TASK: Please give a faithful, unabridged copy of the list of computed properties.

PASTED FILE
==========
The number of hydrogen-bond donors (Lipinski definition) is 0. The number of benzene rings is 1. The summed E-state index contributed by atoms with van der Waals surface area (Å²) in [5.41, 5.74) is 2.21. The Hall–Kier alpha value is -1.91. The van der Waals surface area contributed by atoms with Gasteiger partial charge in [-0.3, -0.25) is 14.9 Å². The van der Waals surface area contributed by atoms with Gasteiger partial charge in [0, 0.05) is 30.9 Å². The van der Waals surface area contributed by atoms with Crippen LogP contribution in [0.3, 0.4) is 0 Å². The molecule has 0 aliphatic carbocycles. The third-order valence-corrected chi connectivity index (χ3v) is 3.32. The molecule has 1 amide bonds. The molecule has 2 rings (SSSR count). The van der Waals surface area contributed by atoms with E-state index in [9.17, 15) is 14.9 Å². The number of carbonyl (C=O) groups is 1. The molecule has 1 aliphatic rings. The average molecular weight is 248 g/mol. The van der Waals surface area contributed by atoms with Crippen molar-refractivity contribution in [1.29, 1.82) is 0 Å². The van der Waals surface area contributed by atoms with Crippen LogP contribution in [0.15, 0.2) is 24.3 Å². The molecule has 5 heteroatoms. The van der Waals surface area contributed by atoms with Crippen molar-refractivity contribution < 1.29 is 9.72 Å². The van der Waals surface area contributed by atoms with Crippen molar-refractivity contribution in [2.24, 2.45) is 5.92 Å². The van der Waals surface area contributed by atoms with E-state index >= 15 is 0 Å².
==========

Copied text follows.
The number of hydrogen-bond donors (Lipinski definition) is 0. The number of benzene rings is 1. The summed E-state index contributed by atoms with van der Waals surface area (Å²) in [5.41, 5.74) is 2.21. The Hall–Kier alpha value is -1.91. The van der Waals surface area contributed by atoms with Gasteiger partial charge in [-0.3, -0.25) is 14.9 Å². The van der Waals surface area contributed by atoms with Gasteiger partial charge in [0, 0.05) is 30.9 Å². The van der Waals surface area contributed by atoms with Crippen LogP contribution in [0.3, 0.4) is 0 Å². The molecule has 0 aliphatic carbocycles. The third-order valence-corrected chi connectivity index (χ3v) is 3.32. The molecule has 1 amide bonds. The molecule has 2 rings (SSSR count). The van der Waals surface area contributed by atoms with E-state index in [9.17, 15) is 14.9 Å². The number of carbonyl (C=O) groups is 1. The molecule has 1 aliphatic rings. The average molecular weight is 248 g/mol. The van der Waals surface area contributed by atoms with Crippen molar-refractivity contribution in [1.29, 1.82) is 0 Å². The van der Waals surface area contributed by atoms with Crippen LogP contribution in [0.15, 0.2) is 24.3 Å². The molecule has 5 heteroatoms. The van der Waals surface area contributed by atoms with Crippen molar-refractivity contribution < 1.29 is 9.72 Å². The van der Waals surface area contributed by atoms with Crippen molar-refractivity contribution in [2.24, 2.45) is 5.92 Å². The van der Waals surface area contributed by atoms with E-state index >= 15 is 0 Å².